Science magazine reports that researchers worry that the Department of Education's focus on medical-style randomized controlled trials in education research is premature, since the groundwork hasn't yet been laid for applying those techniques to education. "Rushing to do RCTs is wrongheaded and bad science," Alan Schoenfeld, a math education professor at Berkeley, told the magazine. "There's a whole body of research that must be done before that." Just three months ago in Gadfly, Rick Hess editorialized that randomized studies in education should be confined to issues for which they are suited - pedagogical and curricular interventions - and not applied to structural changes such as regulatory reforms or school board overhauls (see here). We definitely agree. Still, we tend to believe that those who bemoan the inappropriateness of randomized studies in education are blowing smoke. No, the science isn't perfect, the prerequisites aren't completely in place, and we lack a broad body of knowledge upon which to build carefully controlled studies. So let's start perfecting and building these things as we work to increase the education sector's capacity to evaluate itself in a manner that passes the laugh test.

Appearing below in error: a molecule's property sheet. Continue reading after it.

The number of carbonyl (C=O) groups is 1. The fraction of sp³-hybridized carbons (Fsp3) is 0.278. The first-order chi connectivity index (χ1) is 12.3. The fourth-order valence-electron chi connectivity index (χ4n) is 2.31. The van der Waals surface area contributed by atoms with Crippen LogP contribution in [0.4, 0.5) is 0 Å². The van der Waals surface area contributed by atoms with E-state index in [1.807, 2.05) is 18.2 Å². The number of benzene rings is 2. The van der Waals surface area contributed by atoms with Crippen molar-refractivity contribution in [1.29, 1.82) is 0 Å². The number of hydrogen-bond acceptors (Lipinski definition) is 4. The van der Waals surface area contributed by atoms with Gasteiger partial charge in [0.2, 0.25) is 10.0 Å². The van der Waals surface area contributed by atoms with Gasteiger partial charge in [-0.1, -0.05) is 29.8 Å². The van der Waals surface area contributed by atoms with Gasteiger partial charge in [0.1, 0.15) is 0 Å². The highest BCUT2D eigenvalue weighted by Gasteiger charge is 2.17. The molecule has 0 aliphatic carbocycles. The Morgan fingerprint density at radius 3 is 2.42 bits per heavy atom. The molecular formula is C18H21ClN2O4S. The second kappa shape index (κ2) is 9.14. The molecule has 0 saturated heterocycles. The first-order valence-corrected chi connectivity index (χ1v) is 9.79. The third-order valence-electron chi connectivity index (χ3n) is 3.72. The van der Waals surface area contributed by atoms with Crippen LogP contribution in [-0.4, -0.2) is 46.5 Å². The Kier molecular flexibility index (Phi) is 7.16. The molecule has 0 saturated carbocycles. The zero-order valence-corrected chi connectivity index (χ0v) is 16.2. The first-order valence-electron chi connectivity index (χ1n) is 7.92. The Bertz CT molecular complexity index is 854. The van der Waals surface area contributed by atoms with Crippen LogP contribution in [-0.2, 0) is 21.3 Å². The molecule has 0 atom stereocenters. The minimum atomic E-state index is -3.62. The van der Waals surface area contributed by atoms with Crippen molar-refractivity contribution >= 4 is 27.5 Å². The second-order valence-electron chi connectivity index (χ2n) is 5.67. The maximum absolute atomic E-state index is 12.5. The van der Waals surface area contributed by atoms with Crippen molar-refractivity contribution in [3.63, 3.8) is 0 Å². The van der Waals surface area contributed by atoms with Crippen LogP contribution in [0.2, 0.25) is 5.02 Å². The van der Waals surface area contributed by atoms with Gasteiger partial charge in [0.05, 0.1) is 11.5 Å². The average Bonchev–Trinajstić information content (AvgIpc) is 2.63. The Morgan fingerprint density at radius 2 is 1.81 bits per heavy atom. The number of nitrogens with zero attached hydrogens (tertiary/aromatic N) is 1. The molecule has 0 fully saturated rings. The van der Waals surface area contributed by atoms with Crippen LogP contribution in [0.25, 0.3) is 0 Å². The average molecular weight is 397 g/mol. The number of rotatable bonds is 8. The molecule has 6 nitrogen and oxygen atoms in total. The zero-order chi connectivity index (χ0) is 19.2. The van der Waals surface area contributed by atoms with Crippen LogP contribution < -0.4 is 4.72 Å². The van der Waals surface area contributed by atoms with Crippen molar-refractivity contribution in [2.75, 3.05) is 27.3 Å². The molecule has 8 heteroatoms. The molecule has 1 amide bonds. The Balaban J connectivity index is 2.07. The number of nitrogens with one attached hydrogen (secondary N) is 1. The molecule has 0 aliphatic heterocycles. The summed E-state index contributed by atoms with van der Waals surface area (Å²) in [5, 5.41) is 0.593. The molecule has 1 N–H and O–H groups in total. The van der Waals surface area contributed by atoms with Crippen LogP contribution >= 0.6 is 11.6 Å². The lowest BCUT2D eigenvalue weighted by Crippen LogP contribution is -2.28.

"Can randomized trials answer the question of what works?" by Yudhijit Bhattacharjee, Science, March 25, 2005

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